After hitting his tee shot, Woodland asked Amy, a Special Olympics athlete, if she wanted to take a crack at it. Absolutely, she said.
Amy made a good swing , but the ball caromed into the greenside bunker. Woodland asked Amy if she wanted to hit the bunker shot.
"I do. I've got this," she told the Phoenix Open's defending champion.
She sure did. With fans lining the triple-decker stadium that surrounds the hole, Amy thumped the ball onto the green with perfect form, got at read from her new PGA Tour friend and drained the putt. Woodland raised his arms in triumph as the already rowdy practice-round crowd roared.
"I've been blessed to do lot of cool things on the golf course, but that is by far the coolest thing I've ever experienced," Woodland said Wednesday. "She was phenomenal, and then to step up in front of all the people and the crowd and everything and to hit the shots that she hit and made par, I never rooted so hard for somebody on a golf course. It was an emotional, emotional, really cool experience."
Woodland had one of his own a year ago at the Phoenix Open.
Winless for nearly five years on the PGA Tour and coming off a difficult summer, Woodland put on a display of power and finesse at TPC Scottsdale to beat Chez Reavie on the first hole of a playoff.
Waiting for him greenside was a surprise visitor: infant son Jaxson with wife Gabby.
Jaxson was born prematurely the previous June after a twin girl was lost in a miscarriage. Seeing him along with finishing off his first PGA Tour victory since 2013 brought a swell of emotions that still resonate as he prepares to defend his title.
"Obviously, I had a great week here last year," he said. "Great emotions being back, nice to see a lot of the same people."
Woodland returns to the desert as the defending champion at a tournament that's become the rowdiest place in golf.
More than a half-million fans stream into TPC Scottsdale each year in a spectacle that's become known as The Greatest Show in golf. The Phoenix Open drew nearly 720,000 fans throughout the week a year ago to set a PGA Tour record — more than 60,000 above the previous high — including more than 216,000 on Saturday.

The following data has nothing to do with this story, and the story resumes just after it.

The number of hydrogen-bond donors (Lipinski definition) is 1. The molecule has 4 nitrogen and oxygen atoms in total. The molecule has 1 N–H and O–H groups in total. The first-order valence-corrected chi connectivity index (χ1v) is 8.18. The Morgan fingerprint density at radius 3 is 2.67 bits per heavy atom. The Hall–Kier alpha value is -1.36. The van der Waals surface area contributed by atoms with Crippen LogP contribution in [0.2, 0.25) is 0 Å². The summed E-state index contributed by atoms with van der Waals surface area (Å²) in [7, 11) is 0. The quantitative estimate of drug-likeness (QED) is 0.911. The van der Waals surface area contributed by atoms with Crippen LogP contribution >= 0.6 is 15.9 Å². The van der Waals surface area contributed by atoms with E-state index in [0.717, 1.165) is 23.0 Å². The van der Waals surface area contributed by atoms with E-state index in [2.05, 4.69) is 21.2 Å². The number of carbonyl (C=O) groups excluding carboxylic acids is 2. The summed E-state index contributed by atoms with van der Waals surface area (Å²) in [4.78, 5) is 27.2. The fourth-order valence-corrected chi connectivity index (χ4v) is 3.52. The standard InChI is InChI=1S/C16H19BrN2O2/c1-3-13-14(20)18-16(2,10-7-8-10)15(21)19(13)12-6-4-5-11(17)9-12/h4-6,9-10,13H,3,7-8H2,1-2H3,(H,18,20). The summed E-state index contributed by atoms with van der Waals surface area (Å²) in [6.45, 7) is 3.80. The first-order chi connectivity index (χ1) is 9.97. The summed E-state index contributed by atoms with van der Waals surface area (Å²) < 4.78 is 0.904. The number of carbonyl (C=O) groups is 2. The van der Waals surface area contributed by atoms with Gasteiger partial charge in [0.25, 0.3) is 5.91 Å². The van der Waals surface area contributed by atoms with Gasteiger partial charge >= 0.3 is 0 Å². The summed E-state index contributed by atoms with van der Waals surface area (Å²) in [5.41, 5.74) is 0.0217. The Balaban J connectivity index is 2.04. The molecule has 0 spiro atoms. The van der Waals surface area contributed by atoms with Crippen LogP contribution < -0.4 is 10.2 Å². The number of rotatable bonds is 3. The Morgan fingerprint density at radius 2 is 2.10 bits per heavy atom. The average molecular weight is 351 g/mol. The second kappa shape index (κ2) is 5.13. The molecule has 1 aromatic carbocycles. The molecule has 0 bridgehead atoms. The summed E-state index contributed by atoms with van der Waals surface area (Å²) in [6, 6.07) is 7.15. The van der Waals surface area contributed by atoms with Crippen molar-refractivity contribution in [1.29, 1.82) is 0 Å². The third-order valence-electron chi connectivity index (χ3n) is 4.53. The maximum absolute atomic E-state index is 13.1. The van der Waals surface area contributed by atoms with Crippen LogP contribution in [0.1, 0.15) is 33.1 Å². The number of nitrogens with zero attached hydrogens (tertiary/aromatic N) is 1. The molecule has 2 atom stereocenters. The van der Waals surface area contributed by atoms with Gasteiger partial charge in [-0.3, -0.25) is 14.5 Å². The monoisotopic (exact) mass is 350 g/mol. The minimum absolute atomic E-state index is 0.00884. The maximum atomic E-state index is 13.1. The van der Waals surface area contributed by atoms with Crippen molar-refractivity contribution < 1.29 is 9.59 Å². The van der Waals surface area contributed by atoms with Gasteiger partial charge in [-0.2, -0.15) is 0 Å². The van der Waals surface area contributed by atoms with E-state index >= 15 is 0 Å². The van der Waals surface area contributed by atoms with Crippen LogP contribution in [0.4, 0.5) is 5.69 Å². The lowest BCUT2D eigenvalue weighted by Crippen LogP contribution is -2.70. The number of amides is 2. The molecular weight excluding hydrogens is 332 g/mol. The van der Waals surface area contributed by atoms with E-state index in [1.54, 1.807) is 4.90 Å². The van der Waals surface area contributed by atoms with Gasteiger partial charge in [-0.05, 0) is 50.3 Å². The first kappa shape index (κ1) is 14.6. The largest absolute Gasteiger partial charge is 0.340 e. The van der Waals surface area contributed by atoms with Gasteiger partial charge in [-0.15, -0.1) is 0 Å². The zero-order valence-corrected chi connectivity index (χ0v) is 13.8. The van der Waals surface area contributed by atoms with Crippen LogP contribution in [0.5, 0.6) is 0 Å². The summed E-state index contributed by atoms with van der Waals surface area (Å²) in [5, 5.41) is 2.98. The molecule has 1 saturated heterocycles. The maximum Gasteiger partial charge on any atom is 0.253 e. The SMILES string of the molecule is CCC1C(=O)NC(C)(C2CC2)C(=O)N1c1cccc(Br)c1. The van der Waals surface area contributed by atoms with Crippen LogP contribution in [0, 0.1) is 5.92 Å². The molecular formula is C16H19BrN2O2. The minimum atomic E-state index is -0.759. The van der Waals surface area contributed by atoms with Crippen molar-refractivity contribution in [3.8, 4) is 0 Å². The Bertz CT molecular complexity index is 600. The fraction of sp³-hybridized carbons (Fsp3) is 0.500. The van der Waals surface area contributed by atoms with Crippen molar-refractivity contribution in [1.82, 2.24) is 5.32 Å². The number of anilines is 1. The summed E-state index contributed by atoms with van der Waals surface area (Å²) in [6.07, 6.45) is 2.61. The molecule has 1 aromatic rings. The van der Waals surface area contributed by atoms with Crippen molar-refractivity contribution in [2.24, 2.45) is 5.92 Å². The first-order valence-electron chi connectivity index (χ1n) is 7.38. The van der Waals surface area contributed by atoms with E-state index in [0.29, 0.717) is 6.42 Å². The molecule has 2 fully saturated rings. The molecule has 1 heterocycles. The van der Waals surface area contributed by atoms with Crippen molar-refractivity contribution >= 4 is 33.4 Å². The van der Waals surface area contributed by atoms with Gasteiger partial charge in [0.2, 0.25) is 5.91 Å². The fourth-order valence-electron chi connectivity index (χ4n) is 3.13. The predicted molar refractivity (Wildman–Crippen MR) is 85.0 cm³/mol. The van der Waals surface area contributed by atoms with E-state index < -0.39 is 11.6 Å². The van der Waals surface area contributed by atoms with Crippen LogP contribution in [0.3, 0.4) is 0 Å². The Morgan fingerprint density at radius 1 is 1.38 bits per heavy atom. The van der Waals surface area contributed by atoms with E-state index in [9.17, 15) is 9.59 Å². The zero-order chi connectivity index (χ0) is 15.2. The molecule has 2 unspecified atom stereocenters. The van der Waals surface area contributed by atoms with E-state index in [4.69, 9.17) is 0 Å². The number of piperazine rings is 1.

Roughly 20,000 fans pack the 16th hole's stadium, many booze-emboldened to shout catcalls and boo errant shots.
This year's tournament may get as much attention for a man who won't hit a shot as the players braving the rowdiness.
Saturday's third round will be the final broadcast for NBC lead golf analyst Johnny Miller.
Miller announced in September that he's retiring to spend more time with his family, ending three decades of calling shots the way he sees them.
Miller shot a 63 to win the 1973 U.S. Open at Oakmont and earned a spot in the Hall of Fame with 25 career victories but carved out a memorable second career by saying what he saw without worrying about what the players thought of him.
"He's always tried to be up front and present the game of golf in an insightful way for the viewers, whether it was educational about swing, helping people understand it or whether it was just being up front from a players' perspective as to what was going on," three-time Phoenix Open Phil Mickelson said.
"I thought he's done an amazing job for the game of golf."
Mickelson will be making his record 30th career Phoenix Open start, a run that began when he played at nearby Arizona State, where he won three NCAA championships. Mickelson became an instant fan favorite at the Phoenix Open and has played every year except 1990. He won the tournament in 1996, 2005 and 2013, when he had a putt on the par-4 ninth hole lip out for what would have been a 59.
"Just amazing how many great memories I have when I come back and play here, how, what a great feeling I experience with the crowd and the many memories that I've had here," Mickelson said.
Woodland's already had one at TPC Scottsdale this week with Amy. He's hoping for another come Sunday.